More significantly, after a decade of plugging away in hits and misses at home, the wider film world suddenly knew who he was.
“Hollywood takes a lot of notice of what happens at the Cannes Film Festival,” the now 79-year-old says from his farm near Coffs Harbour.
He headed from France to Los Angeles, where he was offered a couple of roles. “They weren’t offering huge money or anything, but it was good money, better money than I’d ever been paid in Australia, and that was a temptation. But I felt I really needed to come back to Australia, because of how early we were in the renaissance of the film industry. I felt, ‘now is the time to press on and take advantage of it’.”
He’s never regretted that decision – and nor did it hurt his career, which has included plenty of work in America since. But nor does he judge the younger generation of Australian actors who try their luck in Hollywood (or did, before COVID-19) at the first opportunity.
“I would too if I were in their position,” he says. “We have film schools now, an industry that is recognised as one of the most important English-speaking industries in the world, and they have an opportunity to take advantage of that.”
In fact, that’s precisely why he came back, “in the hope that we would create such a situation in which they were wanted because they were Australian filmmakers”.
Australia has been so successful at creating a talent pool esteemed around the world that it can be hard for some younger members of the industry to appreciate just how low the base was when Thompson started out. “We were the first wave,” he says. “There had been nothing, and we worked hard to establish something.”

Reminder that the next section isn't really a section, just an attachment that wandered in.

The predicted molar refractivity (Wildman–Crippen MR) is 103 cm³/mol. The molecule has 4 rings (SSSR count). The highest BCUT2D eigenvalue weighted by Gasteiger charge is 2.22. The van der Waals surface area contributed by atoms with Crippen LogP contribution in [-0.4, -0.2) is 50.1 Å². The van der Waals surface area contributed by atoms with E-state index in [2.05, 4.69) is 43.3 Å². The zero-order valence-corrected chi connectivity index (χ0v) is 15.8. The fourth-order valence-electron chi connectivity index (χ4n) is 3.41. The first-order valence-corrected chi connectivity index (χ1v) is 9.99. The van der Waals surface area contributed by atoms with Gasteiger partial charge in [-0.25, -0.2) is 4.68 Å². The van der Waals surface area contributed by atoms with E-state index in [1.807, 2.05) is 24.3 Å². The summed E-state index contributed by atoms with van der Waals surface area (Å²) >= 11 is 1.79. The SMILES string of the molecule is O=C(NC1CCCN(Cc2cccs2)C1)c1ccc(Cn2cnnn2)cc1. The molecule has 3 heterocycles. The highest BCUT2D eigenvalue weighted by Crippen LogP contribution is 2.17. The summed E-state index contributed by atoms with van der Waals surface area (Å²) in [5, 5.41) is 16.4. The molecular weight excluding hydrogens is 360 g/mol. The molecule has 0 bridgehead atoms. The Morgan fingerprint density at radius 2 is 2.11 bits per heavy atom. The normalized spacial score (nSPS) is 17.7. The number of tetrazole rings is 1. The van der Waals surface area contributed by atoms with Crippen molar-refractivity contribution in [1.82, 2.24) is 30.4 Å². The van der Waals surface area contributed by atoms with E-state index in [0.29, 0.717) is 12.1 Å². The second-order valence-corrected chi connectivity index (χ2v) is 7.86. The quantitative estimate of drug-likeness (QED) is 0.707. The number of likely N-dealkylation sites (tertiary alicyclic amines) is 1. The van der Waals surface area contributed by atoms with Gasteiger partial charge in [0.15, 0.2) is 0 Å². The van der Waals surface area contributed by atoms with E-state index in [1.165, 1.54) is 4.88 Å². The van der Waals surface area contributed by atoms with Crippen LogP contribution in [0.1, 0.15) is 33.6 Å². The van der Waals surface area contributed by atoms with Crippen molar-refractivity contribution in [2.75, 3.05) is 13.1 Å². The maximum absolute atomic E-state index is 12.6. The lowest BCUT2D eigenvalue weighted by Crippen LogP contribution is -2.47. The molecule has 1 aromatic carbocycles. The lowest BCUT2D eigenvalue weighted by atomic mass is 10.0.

Now, of course the industry that was so hard won is on its knees. Thompson made two films last year – the domestic comedy Never Too Late, with Jacki Weaver, James Cromwell and Dennis Waterman, and High Ground, an Indigenous story that debuted to great acclaim at the Berlin Film Festival in February. But what happens to them in the near future is anyone’s guess.
“We’re in a very different world right now,” he says. “I don’t know when we’re going to be allowed to go back to theatres and we won’t be travelling internationally for the next four or five years, I imagine.”
What happens to Thompson is similarly up in the air. He receives dialysis three times a week, a fact that hasn’t stopped him working and, under normal circumstances, wouldn’t have done so. But actors over 70 could find it hard to land roles in the post-COVID-19 world, because they will likely be deemed uninsurable.
“People might say at my age I should be retired, but I enjoy filmmaking so much, it’s so much a part of my life. It’s a great joy to me, there’s still so much in the pipeline and I’m still interested.”
More broadly, Thompson fears for the fate of the industry he did so much to help establish as an international force.
The federal government is expected to soon map out a new framework for the film and television industry as it grapples with a landscape vastly different from the one in which the Australian New Wave emerged in the early 1970s. On the table are a range of options that include everything from extending Australian content quotas to the streaming services to abolishing them entirely – a situation that would amount to an effective reset to the 1960s.
“I can remember all the battles to make those quotas happen in the first place,” says Thompson. “Without them you’re not telling your own stories, you’re being subjected to other people’s views of life and you’re not seeing your own. Without them, you diminish the sense of your own worth – and if you do that, you become subject to other people’s whims and fancies.
“There’s no question in my mind that an Australian film industry has to have such safeguards, it has to have the support of governments,” he adds. “It’s not going to be viable otherwise.”
Karl Quinn is a senior culture writer at The Age and The Sydney Morning Herald.